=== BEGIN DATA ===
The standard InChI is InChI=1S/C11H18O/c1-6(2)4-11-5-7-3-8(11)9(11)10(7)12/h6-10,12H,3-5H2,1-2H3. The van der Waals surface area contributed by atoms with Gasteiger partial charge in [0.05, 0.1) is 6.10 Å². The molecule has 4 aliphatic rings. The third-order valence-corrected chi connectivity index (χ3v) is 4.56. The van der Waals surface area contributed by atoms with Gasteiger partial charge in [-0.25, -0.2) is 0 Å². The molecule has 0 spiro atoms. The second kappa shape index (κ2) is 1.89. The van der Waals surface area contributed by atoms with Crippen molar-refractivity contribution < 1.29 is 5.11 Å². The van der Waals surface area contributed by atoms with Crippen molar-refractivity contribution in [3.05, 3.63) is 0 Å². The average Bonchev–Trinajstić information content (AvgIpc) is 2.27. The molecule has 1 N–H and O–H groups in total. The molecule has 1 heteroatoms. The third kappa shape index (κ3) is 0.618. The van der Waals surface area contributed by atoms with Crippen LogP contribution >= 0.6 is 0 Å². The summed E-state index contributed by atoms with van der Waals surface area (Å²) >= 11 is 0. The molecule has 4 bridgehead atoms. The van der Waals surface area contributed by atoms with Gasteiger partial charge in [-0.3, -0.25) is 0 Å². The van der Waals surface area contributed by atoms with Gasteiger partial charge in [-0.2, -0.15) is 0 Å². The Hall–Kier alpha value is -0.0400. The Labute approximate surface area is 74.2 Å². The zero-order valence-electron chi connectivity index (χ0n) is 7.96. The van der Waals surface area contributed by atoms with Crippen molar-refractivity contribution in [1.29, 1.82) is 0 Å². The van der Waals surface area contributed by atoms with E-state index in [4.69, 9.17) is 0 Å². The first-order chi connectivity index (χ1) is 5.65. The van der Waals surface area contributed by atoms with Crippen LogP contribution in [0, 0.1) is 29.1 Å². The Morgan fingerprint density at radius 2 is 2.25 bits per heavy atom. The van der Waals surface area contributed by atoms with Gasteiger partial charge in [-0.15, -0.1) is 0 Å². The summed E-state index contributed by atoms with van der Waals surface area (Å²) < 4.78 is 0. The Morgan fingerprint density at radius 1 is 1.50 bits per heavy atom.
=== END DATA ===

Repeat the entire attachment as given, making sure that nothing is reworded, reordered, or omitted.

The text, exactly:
The standard InChI is InChI=1S/C11H18O/c1-6(2)4-11-5-7-3-8(11)9(11)10(7)12/h6-10,12H,3-5H2,1-2H3. The van der Waals surface area contributed by atoms with Gasteiger partial charge in [0.05, 0.1) is 6.10 Å². The molecule has 4 aliphatic rings. The third-order valence-corrected chi connectivity index (χ3v) is 4.56. The van der Waals surface area contributed by atoms with Gasteiger partial charge in [-0.25, -0.2) is 0 Å². The molecule has 0 spiro atoms. The second kappa shape index (κ2) is 1.89. The van der Waals surface area contributed by atoms with Crippen molar-refractivity contribution < 1.29 is 5.11 Å². The van der Waals surface area contributed by atoms with Crippen molar-refractivity contribution in [3.05, 3.63) is 0 Å². The average Bonchev–Trinajstić information content (AvgIpc) is 2.27. The molecule has 1 N–H and O–H groups in total. The molecule has 1 heteroatoms. The third kappa shape index (κ3) is 0.618. The van der Waals surface area contributed by atoms with Crippen LogP contribution >= 0.6 is 0 Å². The summed E-state index contributed by atoms with van der Waals surface area (Å²) >= 11 is 0. The molecule has 4 bridgehead atoms. The van der Waals surface area contributed by atoms with Gasteiger partial charge in [-0.3, -0.25) is 0 Å². The van der Waals surface area contributed by atoms with Gasteiger partial charge in [-0.2, -0.15) is 0 Å². The Hall–Kier alpha value is -0.0400. The Labute approximate surface area is 74.2 Å². The zero-order valence-electron chi connectivity index (χ0n) is 7.96. The van der Waals surface area contributed by atoms with Crippen molar-refractivity contribution in [1.29, 1.82) is 0 Å². The van der Waals surface area contributed by atoms with E-state index in [4.69, 9.17) is 0 Å². The first-order chi connectivity index (χ1) is 5.65. The van der Waals surface area contributed by atoms with Crippen LogP contribution in [0, 0.1) is 29.1 Å². The Morgan fingerprint density at radius 2 is 2.25 bits per heavy atom. The van der Waals surface area contributed by atoms with Gasteiger partial charge in [-0.15, -0.1) is 0 Å². The summed E-state index contributed by atoms with van der Waals surface area (Å²) < 4.78 is 0. The Morgan fingerprint density at radius 1 is 1.50 bits per heavy atom.